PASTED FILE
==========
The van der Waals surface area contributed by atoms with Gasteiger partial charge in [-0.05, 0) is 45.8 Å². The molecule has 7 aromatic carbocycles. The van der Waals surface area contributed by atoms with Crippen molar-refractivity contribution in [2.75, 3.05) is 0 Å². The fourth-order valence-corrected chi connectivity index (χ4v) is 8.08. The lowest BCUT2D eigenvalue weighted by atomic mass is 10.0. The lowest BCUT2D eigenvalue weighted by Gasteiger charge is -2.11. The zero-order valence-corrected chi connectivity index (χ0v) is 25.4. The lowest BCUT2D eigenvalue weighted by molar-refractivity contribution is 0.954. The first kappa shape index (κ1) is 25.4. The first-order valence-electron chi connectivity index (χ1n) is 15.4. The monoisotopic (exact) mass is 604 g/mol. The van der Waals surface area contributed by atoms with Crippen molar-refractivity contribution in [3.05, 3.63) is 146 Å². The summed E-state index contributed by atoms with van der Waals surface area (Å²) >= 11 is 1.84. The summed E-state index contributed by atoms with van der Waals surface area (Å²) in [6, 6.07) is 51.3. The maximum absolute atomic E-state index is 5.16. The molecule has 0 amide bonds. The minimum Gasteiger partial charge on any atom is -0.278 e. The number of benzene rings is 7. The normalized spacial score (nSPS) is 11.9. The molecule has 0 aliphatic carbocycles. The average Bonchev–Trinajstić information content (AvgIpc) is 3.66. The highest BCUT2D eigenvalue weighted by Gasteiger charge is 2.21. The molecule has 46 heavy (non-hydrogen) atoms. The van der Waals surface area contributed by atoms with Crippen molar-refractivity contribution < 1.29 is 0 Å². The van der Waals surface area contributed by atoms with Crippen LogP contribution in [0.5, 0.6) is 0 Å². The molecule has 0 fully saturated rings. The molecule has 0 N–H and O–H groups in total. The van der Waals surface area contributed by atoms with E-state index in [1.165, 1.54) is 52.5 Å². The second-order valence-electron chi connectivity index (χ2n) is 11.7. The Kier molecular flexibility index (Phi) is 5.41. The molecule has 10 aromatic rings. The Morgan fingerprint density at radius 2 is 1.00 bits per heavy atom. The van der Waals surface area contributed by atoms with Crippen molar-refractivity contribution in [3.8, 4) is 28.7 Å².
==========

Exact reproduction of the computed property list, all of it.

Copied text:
The van der Waals surface area contributed by atoms with Gasteiger partial charge in [-0.05, 0) is 45.8 Å². The molecule has 7 aromatic carbocycles. The van der Waals surface area contributed by atoms with Crippen molar-refractivity contribution in [2.75, 3.05) is 0 Å². The fourth-order valence-corrected chi connectivity index (χ4v) is 8.08. The lowest BCUT2D eigenvalue weighted by atomic mass is 10.0. The lowest BCUT2D eigenvalue weighted by Gasteiger charge is -2.11. The zero-order valence-corrected chi connectivity index (χ0v) is 25.4. The lowest BCUT2D eigenvalue weighted by molar-refractivity contribution is 0.954. The first kappa shape index (κ1) is 25.4. The first-order valence-electron chi connectivity index (χ1n) is 15.4. The monoisotopic (exact) mass is 604 g/mol. The van der Waals surface area contributed by atoms with Crippen molar-refractivity contribution in [3.05, 3.63) is 146 Å². The summed E-state index contributed by atoms with van der Waals surface area (Å²) >= 11 is 1.84. The summed E-state index contributed by atoms with van der Waals surface area (Å²) in [6, 6.07) is 51.3. The maximum absolute atomic E-state index is 5.16. The molecule has 0 amide bonds. The minimum Gasteiger partial charge on any atom is -0.278 e. The number of benzene rings is 7. The normalized spacial score (nSPS) is 11.9. The molecule has 0 aliphatic carbocycles. The average Bonchev–Trinajstić information content (AvgIpc) is 3.66. The highest BCUT2D eigenvalue weighted by Gasteiger charge is 2.21. The molecule has 46 heavy (non-hydrogen) atoms. The van der Waals surface area contributed by atoms with Crippen molar-refractivity contribution < 1.29 is 0 Å². The van der Waals surface area contributed by atoms with Crippen LogP contribution in [0.5, 0.6) is 0 Å². The molecule has 0 fully saturated rings. The molecule has 0 N–H and O–H groups in total. The van der Waals surface area contributed by atoms with E-state index in [1.165, 1.54) is 52.5 Å². The second-order valence-electron chi connectivity index (χ2n) is 11.7. The Kier molecular flexibility index (Phi) is 5.41. The molecule has 10 aromatic rings. The Morgan fingerprint density at radius 2 is 1.00 bits per heavy atom. The van der Waals surface area contributed by atoms with Crippen molar-refractivity contribution in [3.8, 4) is 28.7 Å².